Men det er flere problemer i Georges liv.
- Hans kone Jean er utro. Hun står i med en av Georges tidligere kolleger.
- Deres meget vanskelige datter Katie skal gifte seg igjen. Hun er enslig mor og har nå blitt sammen med Ray som er snill, rik, sterk men ganske harry. Familien sliter med å akseptere forholdet og gruer seg til brylluppet.
- Deres sønn er homofil og lever sammen med sin kjæreste Tony. George har egentlig ikke så store problemer med homofili, men helt problemfritt er det ikke for ham.
"It was the though of men purchasing furniture together which disturbed him. Men snuggling.... It gave him the unpleasant feeling that there was a weaknes in the very fabric of the world".
Men når Tony finner ut at han ikke blir invitert i Katies bryllup så sprekker forholdet deres. Og da får George enda mere å slite med.
Mark Haddons forrige bok, "The Curious Incident of the Dog in the Night-Time" var en stor suksess. Den beskrev en kriminalgåte som løses av en gutt med Aspergers syndrom. Heldigvis har han ikke prøvd å skrive en bok til i samme genre. Istedet har han skrevet en veldig morsom og veldig engelsk bok. En Nick Hornby på speed.
Kan kjøpes på play.com.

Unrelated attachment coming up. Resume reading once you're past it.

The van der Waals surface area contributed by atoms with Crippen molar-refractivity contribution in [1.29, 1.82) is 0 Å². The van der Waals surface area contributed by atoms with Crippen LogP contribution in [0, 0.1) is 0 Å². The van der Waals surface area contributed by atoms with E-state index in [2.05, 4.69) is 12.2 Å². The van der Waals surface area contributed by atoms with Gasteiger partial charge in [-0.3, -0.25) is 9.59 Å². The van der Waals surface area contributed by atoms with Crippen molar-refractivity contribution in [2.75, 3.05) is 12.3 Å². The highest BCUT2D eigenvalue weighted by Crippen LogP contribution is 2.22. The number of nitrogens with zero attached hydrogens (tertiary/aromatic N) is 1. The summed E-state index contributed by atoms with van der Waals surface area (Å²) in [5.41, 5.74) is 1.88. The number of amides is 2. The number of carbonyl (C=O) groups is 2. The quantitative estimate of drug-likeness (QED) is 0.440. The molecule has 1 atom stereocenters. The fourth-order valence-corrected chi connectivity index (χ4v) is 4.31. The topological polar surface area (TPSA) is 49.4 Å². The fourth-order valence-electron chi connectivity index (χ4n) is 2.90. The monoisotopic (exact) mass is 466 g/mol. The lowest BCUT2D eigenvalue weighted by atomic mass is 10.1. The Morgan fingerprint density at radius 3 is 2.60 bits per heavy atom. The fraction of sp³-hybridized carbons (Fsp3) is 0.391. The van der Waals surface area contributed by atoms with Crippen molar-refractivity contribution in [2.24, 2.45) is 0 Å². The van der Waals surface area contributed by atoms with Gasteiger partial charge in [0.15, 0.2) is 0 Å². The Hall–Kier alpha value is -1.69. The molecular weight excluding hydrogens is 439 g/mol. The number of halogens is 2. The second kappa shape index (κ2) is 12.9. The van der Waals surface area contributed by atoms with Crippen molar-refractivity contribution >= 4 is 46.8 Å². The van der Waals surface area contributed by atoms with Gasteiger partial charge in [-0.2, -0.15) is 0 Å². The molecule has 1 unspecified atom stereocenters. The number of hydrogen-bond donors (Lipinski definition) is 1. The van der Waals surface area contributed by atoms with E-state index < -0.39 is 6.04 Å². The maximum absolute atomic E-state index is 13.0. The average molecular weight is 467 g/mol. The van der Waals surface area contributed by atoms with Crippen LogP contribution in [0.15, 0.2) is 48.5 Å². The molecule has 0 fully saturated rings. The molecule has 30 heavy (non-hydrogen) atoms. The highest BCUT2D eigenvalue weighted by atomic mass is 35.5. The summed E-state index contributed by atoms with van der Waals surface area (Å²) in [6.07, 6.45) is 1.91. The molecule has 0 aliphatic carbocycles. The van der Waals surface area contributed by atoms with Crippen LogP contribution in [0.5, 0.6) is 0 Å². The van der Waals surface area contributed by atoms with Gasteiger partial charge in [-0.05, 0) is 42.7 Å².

Recent retiree George Hall, convinced that his eczema is cancer, goes into a tailspin in Haddon's (Curious Incident of the Dog in the Night-Time) laugh-out-loud slice of British domestic life. George, 61, is clearly channeling a host of other worries into the discoloration on his hip (the "spot of bother"): daughter Katie, who has a toddler, Jacob, from her disastrous first-marriage to the horrid Graham, is about to marry the equally unlikable Ray; inattentive wife Jean is having an affair—with George's former co-worker, David Symmonds; and son Jamie doesn't think George is OK with Jamie's being queer. Haddon gets into their heads wonderfully, from Jean's waffling about her affair to Katie's being overwhelmed (by Jacob, and by her impending marriage) and Jamie's takes on men (and boyfriend Tony in particular, who wants to come to the wedding). Mild-mannered George, meanwhile, despairing over his health, slinks into a depression; his major coping strategies involve hiding behind furniture on all fours and lowing like a cow. It's an odd, slight plot—something like the movie Father of the Bride crossed with Poe's "The Tell-Tale Heart" (as skin rash)—but it zips along, and Haddon subtly pulls it all together with sparkling asides and a genuine sympathy for his poor Halls. No bother at all, this comic follow-up to Haddon's blockbuster (and nicely selling book of poems) is great fun. (Sept.)
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